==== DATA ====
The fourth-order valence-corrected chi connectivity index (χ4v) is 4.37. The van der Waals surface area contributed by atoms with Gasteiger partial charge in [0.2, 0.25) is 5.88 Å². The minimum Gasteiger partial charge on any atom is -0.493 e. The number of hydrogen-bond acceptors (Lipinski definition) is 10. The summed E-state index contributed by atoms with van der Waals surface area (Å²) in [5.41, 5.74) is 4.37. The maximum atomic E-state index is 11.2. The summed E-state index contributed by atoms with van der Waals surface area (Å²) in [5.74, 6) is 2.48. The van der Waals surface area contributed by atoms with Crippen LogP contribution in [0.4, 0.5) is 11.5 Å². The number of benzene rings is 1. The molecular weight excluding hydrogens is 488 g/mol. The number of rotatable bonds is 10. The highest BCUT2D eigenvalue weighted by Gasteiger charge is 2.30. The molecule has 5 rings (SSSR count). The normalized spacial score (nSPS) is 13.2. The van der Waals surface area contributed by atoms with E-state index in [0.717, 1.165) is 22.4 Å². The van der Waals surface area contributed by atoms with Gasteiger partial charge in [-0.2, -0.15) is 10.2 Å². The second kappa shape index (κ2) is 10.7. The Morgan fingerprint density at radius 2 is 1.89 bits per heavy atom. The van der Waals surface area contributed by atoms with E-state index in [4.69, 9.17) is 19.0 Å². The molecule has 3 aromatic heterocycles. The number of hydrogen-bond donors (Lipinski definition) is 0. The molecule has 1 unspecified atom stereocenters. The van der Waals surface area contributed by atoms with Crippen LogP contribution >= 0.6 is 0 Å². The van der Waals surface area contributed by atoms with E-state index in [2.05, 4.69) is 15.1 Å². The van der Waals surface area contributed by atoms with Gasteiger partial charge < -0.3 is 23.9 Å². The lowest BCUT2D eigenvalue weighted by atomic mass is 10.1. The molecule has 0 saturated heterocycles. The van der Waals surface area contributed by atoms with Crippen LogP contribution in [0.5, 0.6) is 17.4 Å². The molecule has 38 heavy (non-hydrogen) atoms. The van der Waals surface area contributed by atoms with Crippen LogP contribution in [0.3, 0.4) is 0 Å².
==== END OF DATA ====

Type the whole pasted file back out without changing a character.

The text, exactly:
The fourth-order valence-corrected chi connectivity index (χ4v) is 4.37. The van der Waals surface area contributed by atoms with Gasteiger partial charge in [0.2, 0.25) is 5.88 Å². The minimum Gasteiger partial charge on any atom is -0.493 e. The number of hydrogen-bond acceptors (Lipinski definition) is 10. The summed E-state index contributed by atoms with van der Waals surface area (Å²) in [5.41, 5.74) is 4.37. The maximum atomic E-state index is 11.2. The summed E-state index contributed by atoms with van der Waals surface area (Å²) in [5.74, 6) is 2.48. The van der Waals surface area contributed by atoms with Crippen LogP contribution in [0.4, 0.5) is 11.5 Å². The number of benzene rings is 1. The molecular weight excluding hydrogens is 488 g/mol. The number of rotatable bonds is 10. The highest BCUT2D eigenvalue weighted by Gasteiger charge is 2.30. The molecule has 5 rings (SSSR count). The normalized spacial score (nSPS) is 13.2. The van der Waals surface area contributed by atoms with E-state index in [0.717, 1.165) is 22.4 Å². The van der Waals surface area contributed by atoms with Gasteiger partial charge in [-0.2, -0.15) is 10.2 Å². The second kappa shape index (κ2) is 10.7. The Morgan fingerprint density at radius 2 is 1.89 bits per heavy atom. The van der Waals surface area contributed by atoms with E-state index in [4.69, 9.17) is 19.0 Å². The molecule has 3 aromatic heterocycles. The number of hydrogen-bond donors (Lipinski definition) is 0. The molecule has 1 unspecified atom stereocenters. The van der Waals surface area contributed by atoms with Crippen LogP contribution >= 0.6 is 0 Å². The van der Waals surface area contributed by atoms with E-state index in [2.05, 4.69) is 15.1 Å². The van der Waals surface area contributed by atoms with Gasteiger partial charge < -0.3 is 23.9 Å². The lowest BCUT2D eigenvalue weighted by atomic mass is 10.1. The molecule has 0 saturated heterocycles. The van der Waals surface area contributed by atoms with Crippen LogP contribution in [0.5, 0.6) is 17.4 Å². The molecule has 38 heavy (non-hydrogen) atoms. The van der Waals surface area contributed by atoms with Crippen LogP contribution in [0.3, 0.4) is 0 Å².